May 24, 2011
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Editor's note: During an unusually contentious hearing on the Hill Tuesday, Rep. Patrick McHenry, R-North Carolina, lashed out at Elizabeth Warren, the fierce consumer advocate tapped to head the Financial Consumer Protection Bureau, browbeating her and falsely accusing her of "lying." Three of the top five industries to contribute to McHenry's campaign are commercial banks, insurers and accounting firms, so his opposition should come as little surprise, but the unusually aggressive grilling caught observers by surprise. T he New York Times called it a "rare collapse of the decorum that usually pervades discussions among even the most fervent opponents on Capitol Hill." What is it
about Warren that has Republicans so hot?
"Money doesn't talk," sang Bob Dylan, "it swears." Rep. Patrick McHenry gave the week's most famous 70-year-old a dark birthday gift on Tuesday by proving that those lyrics still ring true after nearly half a century.
McHenry's savage attack on Elizabeth Warren and the Consumer Financial Protection Bureau was an obscenity by any definition except the FCC's, an assault on human decency proving once again that Wall Street's Capitol Hill goon squad is prepared to discard decency at a moment's notice to serve its masters.
One of the best ways to understand events like today's hearing is by looking at the actors involved. Today's case study is Patrick McHenry, Republican from North Carolina. He may have disgraced himself before the voters today, but look on the bright side: Rep. McHenry is now Wall Street's "Employee of the Month."
McHenry, like other Republicans before him, is just the latest symbol of a party that's stopped pretending its actions are motivated by anything except a desire to serve Wall Street and other large corporate interests.
Meet Rep. McHenry
I'll say this for Patrick McHenry: he knows who pays his bills. His top campaign contributor in the last election was Wells Fargo Bank, which paid a large settlement after it was found to have repeatedly laundered money for the drug cartels that have killed more than 35,000 people in Mexico.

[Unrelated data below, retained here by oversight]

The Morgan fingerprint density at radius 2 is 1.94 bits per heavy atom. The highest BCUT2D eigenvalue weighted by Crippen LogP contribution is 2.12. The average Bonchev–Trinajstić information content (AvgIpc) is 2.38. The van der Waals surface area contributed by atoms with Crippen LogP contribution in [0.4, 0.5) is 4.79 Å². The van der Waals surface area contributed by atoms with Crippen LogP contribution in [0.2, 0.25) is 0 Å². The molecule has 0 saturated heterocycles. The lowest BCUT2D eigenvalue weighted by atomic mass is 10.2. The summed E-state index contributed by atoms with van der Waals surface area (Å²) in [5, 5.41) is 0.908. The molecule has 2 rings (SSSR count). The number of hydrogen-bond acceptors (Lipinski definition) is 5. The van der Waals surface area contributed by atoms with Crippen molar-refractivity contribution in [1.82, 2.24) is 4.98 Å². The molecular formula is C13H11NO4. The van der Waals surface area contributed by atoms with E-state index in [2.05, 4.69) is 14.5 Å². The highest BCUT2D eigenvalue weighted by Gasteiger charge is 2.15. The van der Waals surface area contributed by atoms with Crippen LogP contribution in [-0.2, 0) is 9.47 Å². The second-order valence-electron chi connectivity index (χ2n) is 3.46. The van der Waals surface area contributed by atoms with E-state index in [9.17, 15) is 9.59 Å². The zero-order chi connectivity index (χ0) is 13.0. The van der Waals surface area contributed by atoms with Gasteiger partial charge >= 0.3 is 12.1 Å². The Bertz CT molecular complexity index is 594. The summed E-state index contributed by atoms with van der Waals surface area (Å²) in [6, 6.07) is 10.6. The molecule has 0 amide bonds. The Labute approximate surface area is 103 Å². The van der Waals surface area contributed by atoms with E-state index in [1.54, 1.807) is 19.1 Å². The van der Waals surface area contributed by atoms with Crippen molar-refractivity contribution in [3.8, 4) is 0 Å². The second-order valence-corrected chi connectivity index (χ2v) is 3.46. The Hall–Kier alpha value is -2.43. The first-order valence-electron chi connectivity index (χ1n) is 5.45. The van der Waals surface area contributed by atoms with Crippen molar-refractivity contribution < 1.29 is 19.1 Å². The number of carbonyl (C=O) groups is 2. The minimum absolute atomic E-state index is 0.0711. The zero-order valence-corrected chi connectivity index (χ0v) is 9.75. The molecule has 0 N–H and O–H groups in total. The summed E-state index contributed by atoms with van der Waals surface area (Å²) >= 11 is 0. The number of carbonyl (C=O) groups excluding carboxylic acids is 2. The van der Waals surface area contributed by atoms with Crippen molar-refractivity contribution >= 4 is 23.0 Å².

Other top contributors include Bank of America, the American Bankers Association, and PriceWaterhouseCoopers, the morally compromised accounting firm that overlooked financial misdeeds at AIG and Goldman Sachs, among others. (It also looked the other way as Goldman shafted AIG -- while both companies were clients.)
The top industries contributing to McHenry's reelection include real estate, insurance, commercial banking, and accounting. Fifty-four percent of his campaign contributions came from PACs, and 40 percent came from large individual donors. A man of the people, he ain't.
Lies and the lying liars who lie about lies
It was ironic that McHenry chose to attack Warren's integrity by claiming she was lying, of all things, since the attack on CFPB has been nothing but a series of lies. McHenry's statement on Tuesday promoted the GOP's biggest Big Lie, that CFPB has unrestrained and excessive executive power. Actually the opposite is true: GOP cynics and complicit Wall Street Democrats worked to weaken the agency so much that it now has the bare minimum authority it needs to function, and it should be strengthened in years to come.
Tuesday McHenry and other members of the GOP Goon Squad claimed that Warren lied about the advice she gave to Treasury Secretary Tim Geithner and state attorneys general regarding the widespread foreclosure fraud conducted by McHenry's paymasters. A quick review of the record reveals she did no such thing. It also shows that the Goon Squad was just as thuggish in March as it is now. Back then they suggested it was somehow improper for Warren to advise the president, his Cabinet, and anyone else they directed her to advise. As special assistant to the president, that was her job.